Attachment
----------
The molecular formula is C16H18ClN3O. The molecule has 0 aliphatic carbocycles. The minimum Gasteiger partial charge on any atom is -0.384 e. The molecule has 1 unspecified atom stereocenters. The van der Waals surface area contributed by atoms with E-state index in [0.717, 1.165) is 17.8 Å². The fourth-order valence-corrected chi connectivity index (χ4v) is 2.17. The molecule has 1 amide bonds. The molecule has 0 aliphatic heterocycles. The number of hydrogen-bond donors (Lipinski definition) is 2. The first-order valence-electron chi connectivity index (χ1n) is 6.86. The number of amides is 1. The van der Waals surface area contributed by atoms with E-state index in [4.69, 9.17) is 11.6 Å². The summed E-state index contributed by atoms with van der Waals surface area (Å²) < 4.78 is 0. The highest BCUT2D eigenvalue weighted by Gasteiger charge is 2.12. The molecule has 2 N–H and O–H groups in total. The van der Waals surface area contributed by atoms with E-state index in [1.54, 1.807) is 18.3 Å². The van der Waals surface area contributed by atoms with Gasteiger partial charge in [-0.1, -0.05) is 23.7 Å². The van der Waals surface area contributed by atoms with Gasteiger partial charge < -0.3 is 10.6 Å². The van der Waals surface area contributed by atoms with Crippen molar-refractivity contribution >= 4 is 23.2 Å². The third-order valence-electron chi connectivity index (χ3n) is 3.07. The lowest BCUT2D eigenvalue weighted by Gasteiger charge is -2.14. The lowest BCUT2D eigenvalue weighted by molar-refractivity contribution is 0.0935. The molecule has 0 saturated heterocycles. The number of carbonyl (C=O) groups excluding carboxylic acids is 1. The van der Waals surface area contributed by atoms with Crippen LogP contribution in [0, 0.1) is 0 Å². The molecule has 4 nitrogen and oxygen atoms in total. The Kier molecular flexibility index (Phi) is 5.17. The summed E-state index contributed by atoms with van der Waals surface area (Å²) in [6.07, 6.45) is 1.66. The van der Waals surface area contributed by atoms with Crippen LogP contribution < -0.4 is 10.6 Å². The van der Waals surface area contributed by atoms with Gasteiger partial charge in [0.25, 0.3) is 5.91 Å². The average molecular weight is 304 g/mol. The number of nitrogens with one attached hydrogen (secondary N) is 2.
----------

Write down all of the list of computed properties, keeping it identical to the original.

The molecular formula is C16H18ClN3O. The molecule has 0 aliphatic carbocycles. The minimum Gasteiger partial charge on any atom is -0.384 e. The molecule has 1 unspecified atom stereocenters. The van der Waals surface area contributed by atoms with E-state index in [0.717, 1.165) is 17.8 Å². The fourth-order valence-corrected chi connectivity index (χ4v) is 2.17. The molecule has 1 amide bonds. The molecule has 0 aliphatic heterocycles. The number of hydrogen-bond donors (Lipinski definition) is 2. The first-order valence-electron chi connectivity index (χ1n) is 6.86. The number of amides is 1. The van der Waals surface area contributed by atoms with E-state index in [4.69, 9.17) is 11.6 Å². The summed E-state index contributed by atoms with van der Waals surface area (Å²) < 4.78 is 0. The highest BCUT2D eigenvalue weighted by Gasteiger charge is 2.12. The molecule has 2 N–H and O–H groups in total. The van der Waals surface area contributed by atoms with E-state index in [1.54, 1.807) is 18.3 Å². The van der Waals surface area contributed by atoms with Gasteiger partial charge in [-0.1, -0.05) is 23.7 Å². The van der Waals surface area contributed by atoms with Gasteiger partial charge < -0.3 is 10.6 Å². The van der Waals surface area contributed by atoms with Crippen molar-refractivity contribution >= 4 is 23.2 Å². The third-order valence-electron chi connectivity index (χ3n) is 3.07. The lowest BCUT2D eigenvalue weighted by Gasteiger charge is -2.14. The lowest BCUT2D eigenvalue weighted by molar-refractivity contribution is 0.0935. The molecule has 0 saturated heterocycles. The number of carbonyl (C=O) groups excluding carboxylic acids is 1. The van der Waals surface area contributed by atoms with Crippen LogP contribution in [0, 0.1) is 0 Å². The molecule has 4 nitrogen and oxygen atoms in total. The Kier molecular flexibility index (Phi) is 5.17. The summed E-state index contributed by atoms with van der Waals surface area (Å²) in [6.07, 6.45) is 1.66. The van der Waals surface area contributed by atoms with Crippen LogP contribution < -0.4 is 10.6 Å². The van der Waals surface area contributed by atoms with Gasteiger partial charge in [0.25, 0.3) is 5.91 Å². The average molecular weight is 304 g/mol. The number of nitrogens with one attached hydrogen (secondary N) is 2.